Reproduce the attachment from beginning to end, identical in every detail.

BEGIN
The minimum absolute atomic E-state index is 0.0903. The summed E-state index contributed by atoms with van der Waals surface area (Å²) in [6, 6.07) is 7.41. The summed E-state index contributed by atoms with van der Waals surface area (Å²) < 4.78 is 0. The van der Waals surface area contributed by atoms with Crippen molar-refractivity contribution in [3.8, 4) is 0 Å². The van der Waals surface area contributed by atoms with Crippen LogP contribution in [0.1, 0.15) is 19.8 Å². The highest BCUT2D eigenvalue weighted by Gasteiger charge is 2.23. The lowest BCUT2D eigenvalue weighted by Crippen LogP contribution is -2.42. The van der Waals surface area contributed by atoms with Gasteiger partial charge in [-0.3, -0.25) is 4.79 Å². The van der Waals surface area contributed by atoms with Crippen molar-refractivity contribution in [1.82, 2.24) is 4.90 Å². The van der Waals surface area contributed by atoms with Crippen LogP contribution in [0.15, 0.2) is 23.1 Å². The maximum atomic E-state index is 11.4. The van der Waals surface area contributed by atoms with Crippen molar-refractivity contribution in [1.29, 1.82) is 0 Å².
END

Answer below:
The minimum absolute atomic E-state index is 0.0903. The summed E-state index contributed by atoms with van der Waals surface area (Å²) in [6, 6.07) is 7.41. The summed E-state index contributed by atoms with van der Waals surface area (Å²) < 4.78 is 0. The van der Waals surface area contributed by atoms with Crippen molar-refractivity contribution in [3.8, 4) is 0 Å². The van der Waals surface area contributed by atoms with Crippen LogP contribution in [0.1, 0.15) is 19.8 Å². The highest BCUT2D eigenvalue weighted by Gasteiger charge is 2.23. The lowest BCUT2D eigenvalue weighted by Crippen LogP contribution is -2.42. The van der Waals surface area contributed by atoms with Gasteiger partial charge in [-0.3, -0.25) is 4.79 Å². The van der Waals surface area contributed by atoms with Crippen molar-refractivity contribution in [1.82, 2.24) is 4.90 Å². The van der Waals surface area contributed by atoms with Crippen LogP contribution in [0.15, 0.2) is 23.1 Å². The maximum atomic E-state index is 11.4. The van der Waals surface area contributed by atoms with Crippen molar-refractivity contribution in [1.29, 1.82) is 0 Å².